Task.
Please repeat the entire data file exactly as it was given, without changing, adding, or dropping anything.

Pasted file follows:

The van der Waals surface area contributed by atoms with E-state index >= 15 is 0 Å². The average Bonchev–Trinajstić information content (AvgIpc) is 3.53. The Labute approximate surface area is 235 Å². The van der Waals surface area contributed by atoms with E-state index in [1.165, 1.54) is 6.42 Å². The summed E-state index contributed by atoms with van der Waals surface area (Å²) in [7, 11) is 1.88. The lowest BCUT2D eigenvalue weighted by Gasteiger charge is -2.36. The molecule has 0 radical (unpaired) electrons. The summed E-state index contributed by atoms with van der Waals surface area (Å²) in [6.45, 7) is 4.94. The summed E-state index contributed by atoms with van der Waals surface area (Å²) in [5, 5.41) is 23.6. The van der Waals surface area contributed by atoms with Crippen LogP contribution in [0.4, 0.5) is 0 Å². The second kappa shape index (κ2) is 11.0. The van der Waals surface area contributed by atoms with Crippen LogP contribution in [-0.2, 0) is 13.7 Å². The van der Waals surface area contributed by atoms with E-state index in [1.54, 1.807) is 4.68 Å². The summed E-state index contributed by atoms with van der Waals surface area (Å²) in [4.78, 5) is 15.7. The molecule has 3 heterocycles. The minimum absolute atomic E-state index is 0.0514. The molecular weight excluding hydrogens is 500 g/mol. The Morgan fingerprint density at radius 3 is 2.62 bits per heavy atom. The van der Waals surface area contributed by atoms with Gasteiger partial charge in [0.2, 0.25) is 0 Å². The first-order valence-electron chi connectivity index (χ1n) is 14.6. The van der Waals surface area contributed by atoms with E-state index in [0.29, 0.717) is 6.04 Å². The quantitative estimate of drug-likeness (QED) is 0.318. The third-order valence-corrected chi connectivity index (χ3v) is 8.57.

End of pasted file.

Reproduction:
The van der Waals surface area contributed by atoms with E-state index >= 15 is 0 Å². The average Bonchev–Trinajstić information content (AvgIpc) is 3.53. The Labute approximate surface area is 235 Å². The van der Waals surface area contributed by atoms with E-state index in [1.165, 1.54) is 6.42 Å². The summed E-state index contributed by atoms with van der Waals surface area (Å²) in [7, 11) is 1.88. The lowest BCUT2D eigenvalue weighted by Gasteiger charge is -2.36. The molecule has 0 radical (unpaired) electrons. The summed E-state index contributed by atoms with van der Waals surface area (Å²) in [6.45, 7) is 4.94. The summed E-state index contributed by atoms with van der Waals surface area (Å²) in [5, 5.41) is 23.6. The van der Waals surface area contributed by atoms with Crippen LogP contribution in [0.4, 0.5) is 0 Å². The second kappa shape index (κ2) is 11.0. The van der Waals surface area contributed by atoms with Crippen LogP contribution in [-0.2, 0) is 13.7 Å². The van der Waals surface area contributed by atoms with E-state index in [1.54, 1.807) is 4.68 Å². The summed E-state index contributed by atoms with van der Waals surface area (Å²) in [4.78, 5) is 15.7. The molecule has 3 heterocycles. The minimum absolute atomic E-state index is 0.0514. The molecular weight excluding hydrogens is 500 g/mol. The Morgan fingerprint density at radius 3 is 2.62 bits per heavy atom. The van der Waals surface area contributed by atoms with Gasteiger partial charge in [0.2, 0.25) is 0 Å². The first-order valence-electron chi connectivity index (χ1n) is 14.6. The van der Waals surface area contributed by atoms with E-state index in [0.29, 0.717) is 6.04 Å². The quantitative estimate of drug-likeness (QED) is 0.318. The third-order valence-corrected chi connectivity index (χ3v) is 8.57.